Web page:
In Joe Calarco’s “R&J,” four students at an ultrastrict Catholic boy’s high school ditch their dreaded Latin conjugations, take out their hidden copy of “Romeo and Juliet” and act out the story among themselves. In this rigid environment, Shakespeare’s play is forbidden, just like the love between the title characters in a dangerous Verona dominated by two feuding clans. The result is an interesting twist on gender and sexuality that circles back to the tradition of boys playing female roles in Shakespearean times.
J. Daniel Herring, chair of Fresno State’s theater department, directs Joe Calarco’s unusual and provocative 1999 adaptation in a CURTAIN 5 TheatreGROUP production opening Friday, Aug. 11, at Fresno Soap Co. The one-weekend run is just four performances, and limited tickets are available. (Opening night is already sold out.)
I caught up with Herring via email to talk about the production.
Q: I’m curious about your own backstory with Shakespeare’s “Romeo and Juliet.” Do you remember the first time you saw or read the play? What do you remember about that? If you were a teenager at the time, do you think your age had an impact on your reaction?
A: What I remember most about my first exposure to “Romeo and Juliet” was the fact that they were so in love and that the idea of not being together was unimaginable to them. I think at that time in my life I had never fallen in love and perhaps thought they were a bit silly. Later in life, when my heart was broken for the first time then I understood more clearly their emotional state.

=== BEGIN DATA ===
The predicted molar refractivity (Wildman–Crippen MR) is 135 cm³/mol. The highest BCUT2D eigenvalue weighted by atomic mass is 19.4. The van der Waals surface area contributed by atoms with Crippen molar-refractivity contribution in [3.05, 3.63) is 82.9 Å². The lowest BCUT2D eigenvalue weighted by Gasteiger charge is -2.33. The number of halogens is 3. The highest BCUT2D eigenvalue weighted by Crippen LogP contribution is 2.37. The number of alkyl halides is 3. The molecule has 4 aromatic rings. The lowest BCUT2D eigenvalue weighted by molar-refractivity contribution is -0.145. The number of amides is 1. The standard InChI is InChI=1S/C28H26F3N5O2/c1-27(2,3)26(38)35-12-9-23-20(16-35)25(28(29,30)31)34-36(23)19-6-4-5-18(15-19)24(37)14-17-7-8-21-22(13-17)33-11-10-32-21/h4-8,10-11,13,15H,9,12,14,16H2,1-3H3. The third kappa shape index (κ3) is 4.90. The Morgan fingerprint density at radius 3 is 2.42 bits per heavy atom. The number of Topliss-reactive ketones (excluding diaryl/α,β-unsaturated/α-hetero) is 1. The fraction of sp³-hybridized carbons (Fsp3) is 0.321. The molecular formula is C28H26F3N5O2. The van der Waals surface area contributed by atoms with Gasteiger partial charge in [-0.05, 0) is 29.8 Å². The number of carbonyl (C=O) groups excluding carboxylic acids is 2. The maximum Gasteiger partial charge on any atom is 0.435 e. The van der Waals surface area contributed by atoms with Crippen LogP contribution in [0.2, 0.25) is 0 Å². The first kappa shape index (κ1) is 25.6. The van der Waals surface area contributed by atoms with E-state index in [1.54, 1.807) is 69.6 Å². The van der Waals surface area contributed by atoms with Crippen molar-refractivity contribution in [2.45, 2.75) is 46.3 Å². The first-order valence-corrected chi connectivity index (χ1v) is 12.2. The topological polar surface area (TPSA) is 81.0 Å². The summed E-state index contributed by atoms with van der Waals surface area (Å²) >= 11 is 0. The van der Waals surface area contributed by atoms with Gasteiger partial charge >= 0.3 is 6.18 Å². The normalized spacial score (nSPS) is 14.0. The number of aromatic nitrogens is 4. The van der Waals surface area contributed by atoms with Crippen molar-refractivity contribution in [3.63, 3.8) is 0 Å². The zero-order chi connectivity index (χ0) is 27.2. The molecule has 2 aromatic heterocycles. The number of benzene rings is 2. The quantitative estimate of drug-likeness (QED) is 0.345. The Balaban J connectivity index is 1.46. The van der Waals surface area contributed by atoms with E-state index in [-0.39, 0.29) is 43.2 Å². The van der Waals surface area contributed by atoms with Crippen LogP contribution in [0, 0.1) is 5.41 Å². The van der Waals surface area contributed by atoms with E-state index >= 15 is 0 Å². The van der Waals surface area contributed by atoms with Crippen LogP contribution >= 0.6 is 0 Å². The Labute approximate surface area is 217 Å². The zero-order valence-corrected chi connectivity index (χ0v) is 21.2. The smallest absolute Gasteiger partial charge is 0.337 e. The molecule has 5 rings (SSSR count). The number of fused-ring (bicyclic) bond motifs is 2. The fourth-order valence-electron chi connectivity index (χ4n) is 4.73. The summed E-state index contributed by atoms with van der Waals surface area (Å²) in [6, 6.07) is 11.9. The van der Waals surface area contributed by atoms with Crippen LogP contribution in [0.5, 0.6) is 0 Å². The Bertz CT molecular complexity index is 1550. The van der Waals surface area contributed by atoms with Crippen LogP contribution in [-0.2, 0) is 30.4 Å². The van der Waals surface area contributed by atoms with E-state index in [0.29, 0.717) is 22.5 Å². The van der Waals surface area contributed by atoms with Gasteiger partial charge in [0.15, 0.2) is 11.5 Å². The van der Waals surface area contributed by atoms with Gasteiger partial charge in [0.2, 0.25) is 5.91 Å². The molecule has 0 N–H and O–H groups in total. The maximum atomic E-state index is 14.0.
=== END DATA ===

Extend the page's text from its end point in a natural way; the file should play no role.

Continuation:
Q: The four boys in “R&J” attend a very strict school. Tell us a little about the setting and why it’s important that their environment is so restrictive and even dangerous.
A: The setting provides a danger because the boys have been taught what is “right” and “wrong.” They find themselves battling with their internal feelings and interpretations about what school, religion and family have set-up as the norms for correct behaviors and appropriate relationships.
Q: I read an interesting interview with the playwright in which he talked about being disappointed in traditionalist versions of the love story of “Romeo and Juliet” he’d seen over the years. He said: “I had just never seen a production of the play or any film version where the relationship didn’t come off as being incredibly sweet, and I’ve never thought of the relationship as sweet, so those interpretations never made sense to me. I’ve always seen the two of them as rather mad. But in most interpretations, the relationship never seemed sexy or dangerous, other than me being told that what they were doing was dangerous.”
What are your thoughts on this?
A: My take is that there is much in “R&J” that is about extreme passions — passion that is sometimes sexy, sometimes violent, sometimes angry and sometimes sweet. The key for me was to help the actors create playable action found in the blending together of all these passions.
Q: Talk a little about your casting for the show. What do each of your four actors bring to the roles?